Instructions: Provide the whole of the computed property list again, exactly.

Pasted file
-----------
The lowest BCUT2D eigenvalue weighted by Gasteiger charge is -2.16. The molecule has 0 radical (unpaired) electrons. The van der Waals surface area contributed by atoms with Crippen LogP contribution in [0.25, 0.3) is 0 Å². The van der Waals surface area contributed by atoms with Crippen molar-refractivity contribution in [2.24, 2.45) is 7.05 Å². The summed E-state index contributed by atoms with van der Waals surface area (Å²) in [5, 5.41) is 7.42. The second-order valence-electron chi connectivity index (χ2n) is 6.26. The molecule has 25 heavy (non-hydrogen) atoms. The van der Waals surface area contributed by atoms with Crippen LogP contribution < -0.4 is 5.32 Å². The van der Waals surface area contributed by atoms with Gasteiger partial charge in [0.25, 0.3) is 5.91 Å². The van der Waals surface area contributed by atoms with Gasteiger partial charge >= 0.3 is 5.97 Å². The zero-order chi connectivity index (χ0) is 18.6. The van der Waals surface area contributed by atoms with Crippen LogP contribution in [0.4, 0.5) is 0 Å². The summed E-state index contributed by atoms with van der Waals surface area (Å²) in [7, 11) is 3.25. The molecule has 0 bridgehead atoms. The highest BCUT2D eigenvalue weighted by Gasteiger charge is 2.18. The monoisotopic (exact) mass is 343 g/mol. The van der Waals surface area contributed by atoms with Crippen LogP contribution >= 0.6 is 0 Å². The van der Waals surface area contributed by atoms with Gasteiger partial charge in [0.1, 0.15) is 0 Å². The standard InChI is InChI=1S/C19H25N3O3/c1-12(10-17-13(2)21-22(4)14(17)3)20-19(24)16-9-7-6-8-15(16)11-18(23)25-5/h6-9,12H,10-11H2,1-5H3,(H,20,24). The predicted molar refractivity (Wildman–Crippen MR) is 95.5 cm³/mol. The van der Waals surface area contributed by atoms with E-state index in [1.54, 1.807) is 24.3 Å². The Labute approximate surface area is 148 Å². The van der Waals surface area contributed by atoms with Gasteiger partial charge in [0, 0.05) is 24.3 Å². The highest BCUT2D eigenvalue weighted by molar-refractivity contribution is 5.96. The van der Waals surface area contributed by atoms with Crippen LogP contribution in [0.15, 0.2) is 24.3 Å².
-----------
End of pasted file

The lowest BCUT2D eigenvalue weighted by Gasteiger charge is -2.16. The molecule has 0 radical (unpaired) electrons. The van der Waals surface area contributed by atoms with Crippen LogP contribution in [0.25, 0.3) is 0 Å². The van der Waals surface area contributed by atoms with Crippen molar-refractivity contribution in [2.24, 2.45) is 7.05 Å². The summed E-state index contributed by atoms with van der Waals surface area (Å²) in [5, 5.41) is 7.42. The second-order valence-electron chi connectivity index (χ2n) is 6.26. The molecule has 25 heavy (non-hydrogen) atoms. The van der Waals surface area contributed by atoms with Crippen LogP contribution < -0.4 is 5.32 Å². The van der Waals surface area contributed by atoms with Gasteiger partial charge in [0.25, 0.3) is 5.91 Å². The van der Waals surface area contributed by atoms with Gasteiger partial charge >= 0.3 is 5.97 Å². The zero-order chi connectivity index (χ0) is 18.6. The van der Waals surface area contributed by atoms with Crippen LogP contribution in [0.4, 0.5) is 0 Å². The summed E-state index contributed by atoms with van der Waals surface area (Å²) in [7, 11) is 3.25. The molecule has 0 bridgehead atoms. The highest BCUT2D eigenvalue weighted by Gasteiger charge is 2.18. The monoisotopic (exact) mass is 343 g/mol. The van der Waals surface area contributed by atoms with Crippen LogP contribution >= 0.6 is 0 Å². The van der Waals surface area contributed by atoms with Gasteiger partial charge in [0.1, 0.15) is 0 Å². The standard InChI is InChI=1S/C19H25N3O3/c1-12(10-17-13(2)21-22(4)14(17)3)20-19(24)16-9-7-6-8-15(16)11-18(23)25-5/h6-9,12H,10-11H2,1-5H3,(H,20,24). The predicted molar refractivity (Wildman–Crippen MR) is 95.5 cm³/mol. The van der Waals surface area contributed by atoms with E-state index in [1.54, 1.807) is 24.3 Å². The Labute approximate surface area is 148 Å². The van der Waals surface area contributed by atoms with Gasteiger partial charge in [0, 0.05) is 24.3 Å². The highest BCUT2D eigenvalue weighted by molar-refractivity contribution is 5.96. The van der Waals surface area contributed by atoms with Crippen LogP contribution in [0.15, 0.2) is 24.3 Å².